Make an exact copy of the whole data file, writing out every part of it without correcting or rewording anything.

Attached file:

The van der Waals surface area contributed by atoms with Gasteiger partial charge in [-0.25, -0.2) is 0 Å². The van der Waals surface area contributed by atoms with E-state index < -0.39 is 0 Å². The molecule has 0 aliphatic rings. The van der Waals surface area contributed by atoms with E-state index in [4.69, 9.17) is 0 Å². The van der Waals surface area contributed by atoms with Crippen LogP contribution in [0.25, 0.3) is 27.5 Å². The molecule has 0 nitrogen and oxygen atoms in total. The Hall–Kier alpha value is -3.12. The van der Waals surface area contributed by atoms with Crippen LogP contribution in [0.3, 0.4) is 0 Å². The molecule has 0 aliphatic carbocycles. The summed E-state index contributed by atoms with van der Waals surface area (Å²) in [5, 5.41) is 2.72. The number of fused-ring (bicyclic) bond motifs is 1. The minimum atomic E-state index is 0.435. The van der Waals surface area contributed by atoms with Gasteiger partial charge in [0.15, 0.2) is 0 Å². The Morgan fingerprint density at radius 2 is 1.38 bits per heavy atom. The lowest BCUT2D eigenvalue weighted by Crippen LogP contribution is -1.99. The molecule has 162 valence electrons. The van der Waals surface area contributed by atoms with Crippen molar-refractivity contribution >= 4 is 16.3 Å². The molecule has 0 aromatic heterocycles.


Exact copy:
The van der Waals surface area contributed by atoms with Gasteiger partial charge in [-0.25, -0.2) is 0 Å². The van der Waals surface area contributed by atoms with E-state index < -0.39 is 0 Å². The molecule has 0 aliphatic rings. The van der Waals surface area contributed by atoms with E-state index in [4.69, 9.17) is 0 Å². The van der Waals surface area contributed by atoms with Crippen LogP contribution in [0.25, 0.3) is 27.5 Å². The molecule has 0 nitrogen and oxygen atoms in total. The Hall–Kier alpha value is -3.12. The van der Waals surface area contributed by atoms with Crippen LogP contribution in [0.3, 0.4) is 0 Å². The molecule has 0 aliphatic carbocycles. The summed E-state index contributed by atoms with van der Waals surface area (Å²) in [5, 5.41) is 2.72. The number of fused-ring (bicyclic) bond motifs is 1. The minimum atomic E-state index is 0.435. The van der Waals surface area contributed by atoms with Gasteiger partial charge in [0.15, 0.2) is 0 Å². The Morgan fingerprint density at radius 2 is 1.38 bits per heavy atom. The lowest BCUT2D eigenvalue weighted by Crippen LogP contribution is -1.99. The molecule has 162 valence electrons. The van der Waals surface area contributed by atoms with Crippen molar-refractivity contribution >= 4 is 16.3 Å². The molecule has 0 aromatic heterocycles.